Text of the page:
The Press Newspaper
The fourth grade GATE Destination ImagiNation Team from Woodmore Elementary School has set a new record at the school.
The team, Nick Bittel, Johanna Cutcher, Regan Draeger, Kiersten Flick, Phoebe Jackson, Marty Perkins, and Loren Taylor, not only placed first in both regional and state DI competitions, they were the first team ever to make it to the organization’s global competition.
Destination ImagiNation is a non-profit organization that fosters creative problem solving, critical thinking, teamwork, collaboration and leadership skills. The goal is to nurture research and inquiry skills involving both creative exploration and attention to detail.
The organization is open to students from elementary school through college.
The organization, which began in 1999, boasts that 80,000 participants and 20,000 volunteers from 35 states and approximately 20 countries have taken part in its challenges.
Participants, in teams of seven, compete against other teams in order to best solve a challenge. Destination ImagiNation comes up with new challenges yearly in five categories: technical, scientific, theatrical, structural, improvisation, and philanthropic.
The organization holds regional and state competitions. First-place teams from the state tournaments are invited to the Global competition to compete against teams from across the country as well as the globe. This year’s global competition was held at the University of Tennessee, Knoxville, in May.
According to Krista Jackson, team coach, Woodmore has been involved with the organization for 10 years. Jackson has coached the team the last two years. The team placed second at regionals last year.
“Destination ImagiNation celebrates academics and out-of-the-box thinking,” Jackson said. “It pushes kids to be the future leaders. The kids get to grasp what they can do on their own, with their own imaginations and minds.”
Woodmore’s team, the Extreme Team, competed in the technical challenge known as “Assembly Required.” Teams in this division had to design and build a piece of mobile equipment that would pick up parts from a parts depot and transport those parts to an assembly area. After the product is assembled, the equipment was then used to transport products from the assembly area to the delivery area to fill orders.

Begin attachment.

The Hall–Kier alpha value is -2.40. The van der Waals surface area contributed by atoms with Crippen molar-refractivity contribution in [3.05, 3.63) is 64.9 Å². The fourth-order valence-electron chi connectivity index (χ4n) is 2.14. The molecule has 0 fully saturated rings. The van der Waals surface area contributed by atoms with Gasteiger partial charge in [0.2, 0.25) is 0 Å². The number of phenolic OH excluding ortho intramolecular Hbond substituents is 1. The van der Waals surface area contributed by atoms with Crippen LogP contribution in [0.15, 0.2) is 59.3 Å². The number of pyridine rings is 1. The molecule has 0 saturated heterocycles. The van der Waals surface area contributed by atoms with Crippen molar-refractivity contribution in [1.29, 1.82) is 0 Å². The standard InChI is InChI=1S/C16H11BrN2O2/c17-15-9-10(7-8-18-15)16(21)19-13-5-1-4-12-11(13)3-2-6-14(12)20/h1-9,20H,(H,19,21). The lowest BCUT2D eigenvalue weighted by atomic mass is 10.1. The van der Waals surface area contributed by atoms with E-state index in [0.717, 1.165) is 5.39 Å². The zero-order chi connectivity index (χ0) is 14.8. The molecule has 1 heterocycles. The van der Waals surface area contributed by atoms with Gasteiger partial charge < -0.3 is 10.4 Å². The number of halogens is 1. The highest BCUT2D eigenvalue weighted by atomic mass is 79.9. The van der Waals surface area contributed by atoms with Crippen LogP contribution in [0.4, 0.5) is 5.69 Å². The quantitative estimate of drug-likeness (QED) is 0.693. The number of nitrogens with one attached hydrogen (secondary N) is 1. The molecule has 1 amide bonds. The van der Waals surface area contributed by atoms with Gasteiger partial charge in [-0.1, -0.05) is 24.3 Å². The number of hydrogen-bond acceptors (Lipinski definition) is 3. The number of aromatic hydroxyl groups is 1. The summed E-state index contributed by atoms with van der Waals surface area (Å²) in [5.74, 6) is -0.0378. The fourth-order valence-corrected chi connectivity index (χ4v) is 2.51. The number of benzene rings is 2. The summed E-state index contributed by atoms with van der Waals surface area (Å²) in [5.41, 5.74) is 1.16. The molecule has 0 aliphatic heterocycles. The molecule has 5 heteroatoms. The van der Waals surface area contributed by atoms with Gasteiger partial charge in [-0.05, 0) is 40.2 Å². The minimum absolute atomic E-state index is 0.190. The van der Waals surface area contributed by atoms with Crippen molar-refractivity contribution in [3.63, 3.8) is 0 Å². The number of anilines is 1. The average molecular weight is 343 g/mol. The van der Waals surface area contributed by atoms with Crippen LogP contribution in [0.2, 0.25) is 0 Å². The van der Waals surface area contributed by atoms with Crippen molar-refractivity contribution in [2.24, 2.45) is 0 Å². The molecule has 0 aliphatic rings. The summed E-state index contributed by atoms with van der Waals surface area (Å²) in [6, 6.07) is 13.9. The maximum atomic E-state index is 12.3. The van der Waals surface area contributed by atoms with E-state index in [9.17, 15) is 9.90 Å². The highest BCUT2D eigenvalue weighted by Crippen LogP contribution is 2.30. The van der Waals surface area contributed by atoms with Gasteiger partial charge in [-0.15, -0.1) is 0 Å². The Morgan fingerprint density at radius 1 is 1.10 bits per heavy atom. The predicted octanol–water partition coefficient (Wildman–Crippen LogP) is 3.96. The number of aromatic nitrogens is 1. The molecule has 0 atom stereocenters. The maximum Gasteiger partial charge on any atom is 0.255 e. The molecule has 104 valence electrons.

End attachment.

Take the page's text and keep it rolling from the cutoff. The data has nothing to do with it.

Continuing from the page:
Teams not only design their equipment, they also have to come up with a storyline and skit for their challenge. Coaches are not allowed to help the students come up with the idea for the equipment or the skit.
“The kids decided to use a broken lawnmower for the base of their machine,” Jackson said. “The storyline they came up with was they were wolves in sheep’s clothing trying to con the squirrels into getting fat so they could slow them down in order to eat them. The wolves had a restaurant that served nut pies and nut shakes to the squirrels in order to get them fat.”
The team was judged on the creativity of the equipment and the skit, and whether they were able to get 10 orders for products into the delivery area within eight minutes.
Although the Woodmore team’s equipment worked flawlessly at both regionals and state, the equipment had issues at the global tournament.
“They had a magnetic pulley that would pick the items up for delivery and it got bound up from overuse,” Jackson said. “The kids were just so calm when it happened. I have never seen a group of kids so calm. They came up with a Plan B and were able to complete nine out of the 10 orders. They really held up under pressure.”
The DI tournament also includes an “Instant Challenge,” Jackson said.
“The kids are put in room with judges and they are read a problem that they have not heard before,” Jackson said. “They had to figure out a way to use household items to get balls out of a wading pool. They had five minutes to plan and create their tool from the items and then three minutes to explain to the judges what their solution was. The scores from both challenges are then added up to see the final score.”
In the end, Woodmore placed fifth out of 58 teams. The winning team was from Beijing, China.
“If the machine would not have had problems and we would have been able to deliver all of our products, I believe we would have come in third,” Jackson said. “We were shocked and incredibly pleased with fifth place. I thought that if we placed in the middle of the pack, that would have been awesome. To place fifth was just incredible. The kids were disappointed, but they have plans to go next year and beat Beijing.”
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